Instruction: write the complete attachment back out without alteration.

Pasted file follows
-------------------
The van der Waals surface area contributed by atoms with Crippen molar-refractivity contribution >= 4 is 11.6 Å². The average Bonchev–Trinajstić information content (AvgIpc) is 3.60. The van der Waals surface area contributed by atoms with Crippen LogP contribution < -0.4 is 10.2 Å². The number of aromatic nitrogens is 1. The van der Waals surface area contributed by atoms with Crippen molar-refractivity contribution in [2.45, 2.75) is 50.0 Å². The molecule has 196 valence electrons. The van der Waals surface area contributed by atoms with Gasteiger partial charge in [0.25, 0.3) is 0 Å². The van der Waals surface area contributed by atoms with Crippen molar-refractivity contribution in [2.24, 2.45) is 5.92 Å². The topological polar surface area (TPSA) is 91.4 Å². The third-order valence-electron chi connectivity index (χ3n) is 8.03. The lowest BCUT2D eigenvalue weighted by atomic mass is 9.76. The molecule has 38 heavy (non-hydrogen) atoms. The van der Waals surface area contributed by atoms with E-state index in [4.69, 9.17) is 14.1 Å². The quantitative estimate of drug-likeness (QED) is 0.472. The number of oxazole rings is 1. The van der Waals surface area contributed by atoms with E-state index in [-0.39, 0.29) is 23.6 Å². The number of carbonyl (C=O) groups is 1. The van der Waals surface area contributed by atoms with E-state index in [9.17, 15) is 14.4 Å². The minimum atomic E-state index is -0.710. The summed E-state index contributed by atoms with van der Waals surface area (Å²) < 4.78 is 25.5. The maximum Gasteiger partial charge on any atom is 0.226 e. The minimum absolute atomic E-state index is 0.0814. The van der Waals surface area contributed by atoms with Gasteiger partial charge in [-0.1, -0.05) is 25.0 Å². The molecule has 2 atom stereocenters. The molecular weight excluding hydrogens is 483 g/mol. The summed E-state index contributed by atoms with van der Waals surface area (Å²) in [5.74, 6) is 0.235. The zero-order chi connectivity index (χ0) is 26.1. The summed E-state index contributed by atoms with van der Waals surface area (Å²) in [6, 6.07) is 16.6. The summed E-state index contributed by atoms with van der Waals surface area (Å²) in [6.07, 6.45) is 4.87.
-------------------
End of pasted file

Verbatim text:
The van der Waals surface area contributed by atoms with Crippen molar-refractivity contribution >= 4 is 11.6 Å². The average Bonchev–Trinajstić information content (AvgIpc) is 3.60. The van der Waals surface area contributed by atoms with Crippen LogP contribution < -0.4 is 10.2 Å². The number of aromatic nitrogens is 1. The van der Waals surface area contributed by atoms with Crippen molar-refractivity contribution in [2.45, 2.75) is 50.0 Å². The molecule has 196 valence electrons. The van der Waals surface area contributed by atoms with Gasteiger partial charge in [0.25, 0.3) is 0 Å². The van der Waals surface area contributed by atoms with Crippen molar-refractivity contribution in [2.24, 2.45) is 5.92 Å². The topological polar surface area (TPSA) is 91.4 Å². The third-order valence-electron chi connectivity index (χ3n) is 8.03. The lowest BCUT2D eigenvalue weighted by atomic mass is 9.76. The molecule has 38 heavy (non-hydrogen) atoms. The van der Waals surface area contributed by atoms with E-state index in [4.69, 9.17) is 14.1 Å². The quantitative estimate of drug-likeness (QED) is 0.472. The number of oxazole rings is 1. The van der Waals surface area contributed by atoms with E-state index in [-0.39, 0.29) is 23.6 Å². The number of carbonyl (C=O) groups is 1. The van der Waals surface area contributed by atoms with E-state index in [9.17, 15) is 14.4 Å². The minimum atomic E-state index is -0.710. The summed E-state index contributed by atoms with van der Waals surface area (Å²) < 4.78 is 25.5. The maximum Gasteiger partial charge on any atom is 0.226 e. The minimum absolute atomic E-state index is 0.0814. The van der Waals surface area contributed by atoms with Gasteiger partial charge in [-0.1, -0.05) is 25.0 Å². The molecule has 2 atom stereocenters. The molecular weight excluding hydrogens is 483 g/mol. The summed E-state index contributed by atoms with van der Waals surface area (Å²) in [5.74, 6) is 0.235. The zero-order chi connectivity index (χ0) is 26.1. The summed E-state index contributed by atoms with van der Waals surface area (Å²) in [6, 6.07) is 16.6. The summed E-state index contributed by atoms with van der Waals surface area (Å²) in [6.07, 6.45) is 4.87.